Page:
Super Bowl favorites for the first time, the Kansas City Chiefs appear better than a year ago. If health prevails, Kansas City might author a tour de force.
If the Kansas City Chiefs don’t win Super Bowl LIV, their season is a failure.
This the reality for a franchise far more familiar with failure than success. Yet it’s the situation as the Chiefs enter 2019, with a 23-year-old demigod at quarterback, a fleet of weapons around him and a head coach who knows how to use them all.
Patrick Mahomes is the engine of the league’s snazziest car. Travis Kelce, Tyreek Hill, Sammy Watkins are a trio beyond reproach. The offensive line features a Pro Bowl left tackle in Eric Fisher and Mitch Schwartz, an All-Pro right tackle. The rookie class boasts receiver Mecole Hardman and running back Darwin Thompson. The former already has two touchdowns in the preseason. The latter has dynamic talent with blocking skill to match.
Unless the NFL allows teams to use 12 defenders against Kansas City, the only way to stop this group is four-man pressure. Last year, the Chiefs lost five games. Each time, the opposition got home without blitzing, and had either a Pro Bowl or All-Pro quarterback of its own. Four times, the game still came down to the final possession. Three times, it came to the final play.
In most years, contenders lose proven parts and attempt to rebuild either from within or using the draft. Kansas City lost little off its roster and simply loaded up further.
While Dee Ford and Justin Houston are gone, Frank Clark headlines a revamped front seven. Alex Okafor, Emmanuel Ogbah, Damien Wilson and Darron Lee were all acquired this spring, while Chris Jones continues to anchor the line. The secondary saw a complete overhaul, with Tyrann Mathieu, Bashaud Breeland and rookie safety Juan Thornhill being inserted into the lineup.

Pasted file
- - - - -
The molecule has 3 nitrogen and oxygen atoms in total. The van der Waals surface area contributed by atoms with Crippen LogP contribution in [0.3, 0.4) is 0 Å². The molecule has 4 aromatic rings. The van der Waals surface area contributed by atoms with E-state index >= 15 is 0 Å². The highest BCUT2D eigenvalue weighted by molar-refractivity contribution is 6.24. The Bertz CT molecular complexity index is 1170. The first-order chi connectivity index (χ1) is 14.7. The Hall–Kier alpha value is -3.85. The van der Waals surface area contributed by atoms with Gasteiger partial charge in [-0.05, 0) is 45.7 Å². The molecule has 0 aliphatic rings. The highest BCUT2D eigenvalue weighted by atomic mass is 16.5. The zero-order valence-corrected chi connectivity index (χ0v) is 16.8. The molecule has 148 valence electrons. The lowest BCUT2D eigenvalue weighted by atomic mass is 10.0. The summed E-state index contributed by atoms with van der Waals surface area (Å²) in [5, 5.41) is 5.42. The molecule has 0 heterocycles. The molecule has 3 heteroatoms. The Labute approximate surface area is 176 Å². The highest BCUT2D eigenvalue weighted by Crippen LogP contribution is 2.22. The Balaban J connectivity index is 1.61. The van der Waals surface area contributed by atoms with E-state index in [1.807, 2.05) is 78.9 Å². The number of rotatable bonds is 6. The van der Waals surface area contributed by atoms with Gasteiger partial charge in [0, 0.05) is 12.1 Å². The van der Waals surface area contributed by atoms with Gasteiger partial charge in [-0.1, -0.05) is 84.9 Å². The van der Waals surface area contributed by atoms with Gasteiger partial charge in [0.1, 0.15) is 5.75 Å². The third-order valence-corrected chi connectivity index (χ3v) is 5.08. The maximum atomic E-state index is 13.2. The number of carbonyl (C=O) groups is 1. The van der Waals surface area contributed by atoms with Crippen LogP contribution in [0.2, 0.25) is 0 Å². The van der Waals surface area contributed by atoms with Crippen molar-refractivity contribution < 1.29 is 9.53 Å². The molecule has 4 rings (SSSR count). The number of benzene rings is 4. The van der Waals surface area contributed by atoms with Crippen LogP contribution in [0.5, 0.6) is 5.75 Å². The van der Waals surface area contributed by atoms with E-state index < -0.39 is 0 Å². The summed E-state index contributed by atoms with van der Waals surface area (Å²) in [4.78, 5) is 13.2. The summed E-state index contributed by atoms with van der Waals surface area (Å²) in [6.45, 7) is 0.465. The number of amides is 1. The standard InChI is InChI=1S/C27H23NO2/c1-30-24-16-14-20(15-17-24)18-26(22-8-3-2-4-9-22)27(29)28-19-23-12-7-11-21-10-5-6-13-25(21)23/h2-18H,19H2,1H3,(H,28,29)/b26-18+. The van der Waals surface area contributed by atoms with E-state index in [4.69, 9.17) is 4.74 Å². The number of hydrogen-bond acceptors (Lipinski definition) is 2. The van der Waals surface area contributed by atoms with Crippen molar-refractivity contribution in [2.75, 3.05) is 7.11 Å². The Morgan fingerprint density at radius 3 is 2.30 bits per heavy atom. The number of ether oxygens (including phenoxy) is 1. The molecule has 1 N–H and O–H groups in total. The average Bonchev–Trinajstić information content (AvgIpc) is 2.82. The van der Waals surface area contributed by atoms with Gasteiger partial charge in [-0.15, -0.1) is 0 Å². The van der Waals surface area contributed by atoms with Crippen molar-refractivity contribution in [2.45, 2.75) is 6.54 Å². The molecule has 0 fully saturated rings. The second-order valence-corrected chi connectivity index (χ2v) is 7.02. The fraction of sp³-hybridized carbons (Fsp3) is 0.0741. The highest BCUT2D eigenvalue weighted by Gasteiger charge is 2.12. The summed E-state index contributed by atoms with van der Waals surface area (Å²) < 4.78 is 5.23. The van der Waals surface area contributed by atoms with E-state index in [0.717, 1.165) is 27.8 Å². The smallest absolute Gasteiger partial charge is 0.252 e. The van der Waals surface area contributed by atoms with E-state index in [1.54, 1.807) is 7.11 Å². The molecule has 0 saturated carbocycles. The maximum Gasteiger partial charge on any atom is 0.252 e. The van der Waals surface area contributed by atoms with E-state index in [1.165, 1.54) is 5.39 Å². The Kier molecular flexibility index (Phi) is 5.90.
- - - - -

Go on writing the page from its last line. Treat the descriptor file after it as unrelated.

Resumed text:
Quite simply, the Chiefs are the co-favorites in Las Vegas at 6/1 for winning the Super Bowl, alongside the New England Patriots. The two teams hooked up for classics last season, with New England twice winning on the last play of the game. In both affairs, Mahomes and the offense were flummoxed by Bill Belichick in the first half, combining to score six points. In the second half, Kansas City revved up, amassing 62 points.
It stands to reason Mahomes won’t always be confounded by Belichick for 30 minutes. When that game comes, so does a blowout win for Kansas City.
As with any NFL team, pitfalls are possible. The defense ranked 31st last year and needs to prove all the new parts can mesh. The Chiefs not only have new personnel, but are changing from a 3-4 to a 4-3 under new defensive coordinator Steve Spagnuolo.